nep-gth New Economics Papers
on Game Theory
Issue of 2019‒07‒22
twelve papers chosen by
Sylvain Béal
Université de Franche-Comté

  1. Duality for General TU-games Redefined By Fatma Aslan; Papatya Duman; Walter Trockel
  2. Preferences and strategic behavior in public goods games By Gilles, Grandjean; Mathieu, Lefebvre; Marco, Mantovani
  3. Ordinal Imitative Dynamics By George Loginov
  4. An experiment on coordination in a modified stag hunt game By Pietro Guarnieri; Tommaso Luzzati; Stefano Marchetti
  5. A Note on Equilibrium Uniqueness in Cournot Competition with Demand Uncertainty By Stefanos Leonardos; Costis Melolidakis
  6. Systemic Risk and Heterogeneous Interbank Network By Li-Hsien Sun
  7. "I" on You: Identity in the Dictator Game By Anita Kopányi-Peuker; Jin Di Zheng
  8. A Theory on Media Bias and Elections By Junze Sun; Arthur Schram; Randolph Sloof
  9. Endogenous Social Connections in Legislatures By Marco Battaglini; Eleonora Patacchini; Edoardo Rainone
  10. Cheap Talk and Coordination in the Lab and in the Field: Collective Commercialization in Senegal By Fo Kodjo Dzinyefa Aflagah; Tanguy Bernard; Angelino Viceisza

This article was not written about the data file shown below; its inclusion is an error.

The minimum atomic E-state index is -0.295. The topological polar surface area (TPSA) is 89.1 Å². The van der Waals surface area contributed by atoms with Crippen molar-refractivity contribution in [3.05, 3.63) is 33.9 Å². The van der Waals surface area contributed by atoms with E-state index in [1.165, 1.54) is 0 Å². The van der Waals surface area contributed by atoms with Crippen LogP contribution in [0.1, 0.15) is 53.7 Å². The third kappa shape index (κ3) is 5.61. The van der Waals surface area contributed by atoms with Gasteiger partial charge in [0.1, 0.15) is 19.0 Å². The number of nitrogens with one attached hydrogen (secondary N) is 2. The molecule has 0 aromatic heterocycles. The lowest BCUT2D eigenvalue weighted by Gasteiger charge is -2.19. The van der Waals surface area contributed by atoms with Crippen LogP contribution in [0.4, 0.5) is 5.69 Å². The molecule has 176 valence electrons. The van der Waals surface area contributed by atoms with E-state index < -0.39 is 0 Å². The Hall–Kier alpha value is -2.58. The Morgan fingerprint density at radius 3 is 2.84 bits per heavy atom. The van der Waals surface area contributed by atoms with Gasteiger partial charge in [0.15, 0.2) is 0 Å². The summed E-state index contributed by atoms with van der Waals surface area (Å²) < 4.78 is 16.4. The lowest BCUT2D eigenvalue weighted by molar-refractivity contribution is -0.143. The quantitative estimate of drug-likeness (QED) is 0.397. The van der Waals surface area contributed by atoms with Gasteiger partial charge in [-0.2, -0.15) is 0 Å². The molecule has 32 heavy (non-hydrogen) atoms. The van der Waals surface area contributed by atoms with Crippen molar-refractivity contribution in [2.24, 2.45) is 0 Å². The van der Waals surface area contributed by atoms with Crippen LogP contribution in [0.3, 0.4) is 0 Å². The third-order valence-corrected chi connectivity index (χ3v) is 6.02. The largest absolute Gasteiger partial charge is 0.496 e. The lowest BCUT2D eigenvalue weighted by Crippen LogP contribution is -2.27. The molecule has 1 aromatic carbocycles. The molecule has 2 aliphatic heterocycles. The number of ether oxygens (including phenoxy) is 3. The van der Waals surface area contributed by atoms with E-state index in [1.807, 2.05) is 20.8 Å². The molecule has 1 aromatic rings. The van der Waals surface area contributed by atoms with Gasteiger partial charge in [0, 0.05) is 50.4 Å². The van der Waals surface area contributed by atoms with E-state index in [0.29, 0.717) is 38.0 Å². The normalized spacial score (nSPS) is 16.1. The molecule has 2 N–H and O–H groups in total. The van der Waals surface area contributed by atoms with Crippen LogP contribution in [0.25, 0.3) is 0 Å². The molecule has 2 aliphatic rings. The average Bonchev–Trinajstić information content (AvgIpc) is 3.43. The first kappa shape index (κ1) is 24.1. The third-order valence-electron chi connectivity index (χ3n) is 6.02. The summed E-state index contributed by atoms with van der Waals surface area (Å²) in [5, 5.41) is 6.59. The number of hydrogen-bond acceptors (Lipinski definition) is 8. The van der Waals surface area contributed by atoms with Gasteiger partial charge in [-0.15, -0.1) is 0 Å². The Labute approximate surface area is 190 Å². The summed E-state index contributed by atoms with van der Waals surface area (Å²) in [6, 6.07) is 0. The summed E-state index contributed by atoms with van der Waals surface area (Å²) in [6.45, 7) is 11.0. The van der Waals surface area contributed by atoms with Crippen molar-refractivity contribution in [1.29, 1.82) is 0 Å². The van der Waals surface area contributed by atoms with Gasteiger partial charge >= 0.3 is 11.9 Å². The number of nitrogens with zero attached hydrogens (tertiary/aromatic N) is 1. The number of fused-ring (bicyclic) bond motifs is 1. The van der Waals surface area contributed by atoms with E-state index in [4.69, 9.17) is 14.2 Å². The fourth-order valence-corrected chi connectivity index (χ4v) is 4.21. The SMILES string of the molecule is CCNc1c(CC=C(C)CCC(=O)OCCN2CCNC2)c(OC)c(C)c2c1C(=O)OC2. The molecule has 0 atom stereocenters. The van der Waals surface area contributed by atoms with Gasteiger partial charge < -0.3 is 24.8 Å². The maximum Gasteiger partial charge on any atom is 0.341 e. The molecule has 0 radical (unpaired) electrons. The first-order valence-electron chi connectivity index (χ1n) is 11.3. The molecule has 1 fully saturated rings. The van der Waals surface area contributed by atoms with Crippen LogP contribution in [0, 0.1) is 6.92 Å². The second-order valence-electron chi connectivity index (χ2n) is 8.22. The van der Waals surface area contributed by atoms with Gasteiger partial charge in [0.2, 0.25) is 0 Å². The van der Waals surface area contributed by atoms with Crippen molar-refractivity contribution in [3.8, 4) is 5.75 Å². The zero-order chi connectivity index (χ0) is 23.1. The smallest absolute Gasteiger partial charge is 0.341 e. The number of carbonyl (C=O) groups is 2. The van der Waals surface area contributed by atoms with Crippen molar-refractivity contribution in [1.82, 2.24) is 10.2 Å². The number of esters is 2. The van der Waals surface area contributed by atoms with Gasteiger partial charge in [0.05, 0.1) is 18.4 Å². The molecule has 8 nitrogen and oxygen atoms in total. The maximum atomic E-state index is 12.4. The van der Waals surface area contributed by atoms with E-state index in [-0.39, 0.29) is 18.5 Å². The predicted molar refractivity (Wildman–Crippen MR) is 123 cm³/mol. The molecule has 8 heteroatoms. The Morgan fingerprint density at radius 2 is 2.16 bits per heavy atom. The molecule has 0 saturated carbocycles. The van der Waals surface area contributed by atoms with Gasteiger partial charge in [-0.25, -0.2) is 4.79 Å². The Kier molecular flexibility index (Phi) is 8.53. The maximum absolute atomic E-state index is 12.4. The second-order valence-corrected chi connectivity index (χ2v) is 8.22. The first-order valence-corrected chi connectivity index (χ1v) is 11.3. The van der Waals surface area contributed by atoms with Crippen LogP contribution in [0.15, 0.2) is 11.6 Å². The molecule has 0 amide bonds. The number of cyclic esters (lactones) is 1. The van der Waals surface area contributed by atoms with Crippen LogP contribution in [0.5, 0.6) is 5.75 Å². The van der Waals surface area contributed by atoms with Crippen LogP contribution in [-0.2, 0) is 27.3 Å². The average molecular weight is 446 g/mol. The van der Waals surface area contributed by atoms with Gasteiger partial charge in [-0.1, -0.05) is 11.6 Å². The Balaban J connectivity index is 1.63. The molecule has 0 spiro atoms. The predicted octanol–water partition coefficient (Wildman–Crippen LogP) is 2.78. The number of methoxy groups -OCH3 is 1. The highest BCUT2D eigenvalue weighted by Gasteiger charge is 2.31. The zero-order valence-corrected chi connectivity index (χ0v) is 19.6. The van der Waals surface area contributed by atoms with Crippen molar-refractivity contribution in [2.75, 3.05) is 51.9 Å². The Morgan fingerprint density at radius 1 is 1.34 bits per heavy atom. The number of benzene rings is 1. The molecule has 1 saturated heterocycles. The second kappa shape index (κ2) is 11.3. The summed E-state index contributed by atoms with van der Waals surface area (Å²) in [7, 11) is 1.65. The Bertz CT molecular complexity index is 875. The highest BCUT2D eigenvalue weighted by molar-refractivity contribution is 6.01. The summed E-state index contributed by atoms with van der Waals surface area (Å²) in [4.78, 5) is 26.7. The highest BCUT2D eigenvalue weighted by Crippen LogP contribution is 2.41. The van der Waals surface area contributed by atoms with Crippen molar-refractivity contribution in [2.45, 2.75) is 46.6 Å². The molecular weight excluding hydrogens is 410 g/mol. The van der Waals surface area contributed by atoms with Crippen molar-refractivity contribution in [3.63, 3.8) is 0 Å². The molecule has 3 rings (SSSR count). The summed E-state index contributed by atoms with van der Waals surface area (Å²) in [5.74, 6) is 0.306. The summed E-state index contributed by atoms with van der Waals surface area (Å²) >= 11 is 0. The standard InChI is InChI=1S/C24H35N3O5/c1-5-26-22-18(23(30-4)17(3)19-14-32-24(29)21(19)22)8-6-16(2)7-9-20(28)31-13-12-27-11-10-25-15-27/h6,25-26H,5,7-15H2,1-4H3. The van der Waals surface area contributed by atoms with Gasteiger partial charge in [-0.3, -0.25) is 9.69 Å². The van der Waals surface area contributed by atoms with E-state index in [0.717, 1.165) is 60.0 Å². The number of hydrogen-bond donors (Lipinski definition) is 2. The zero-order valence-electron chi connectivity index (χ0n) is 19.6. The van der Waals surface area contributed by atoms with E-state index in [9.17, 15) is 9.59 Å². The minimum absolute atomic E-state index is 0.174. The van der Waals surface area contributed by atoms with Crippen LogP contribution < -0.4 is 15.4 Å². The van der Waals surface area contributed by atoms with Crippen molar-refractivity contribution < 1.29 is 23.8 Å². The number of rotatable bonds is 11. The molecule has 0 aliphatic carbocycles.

11. Experimentation in Dynamic R&D Competition By Dosis, Anastasios; Muthoo, Abhinay
  12. Emission Taxes, Feed-in Subsidies and the Investment in a Clean Technology by a Polluting Monopoly By García-Alaminos, Ángela; Rubio, Santiago J.

  1. By: Fatma Aslan (CNAM, Paris, France and Istanbul Bilgi University, Turkey); Papatya Duman (Paderborn University); Walter Trockel
    Abstract: We criticize some conceptual weaknesses in the recent literature on coalitional TUgames and propose, based on our critics, a new definition of dual TU-games that coincides with the one in the literature on the class of super-additive games. We justify our new definition in four alternative ways: 1. Via an adequate definition of ecient payo vectors. 2. Via a modification of the Bondareva-Shapley duality. 3. Via an explicit consideration of \coalition building". 4. Via associating general TU-games to coalition-production economies. Rather than imputations, we base our analysis on a modification of aspirations.
    Keywords: TU-games, duality, core, c-Core, cohesive games, complete game efficiency
    JEL: C71
    Date: 2019–07
  2. By: Gilles, Grandjean; Mathieu, Lefebvre; Marco, Mantovani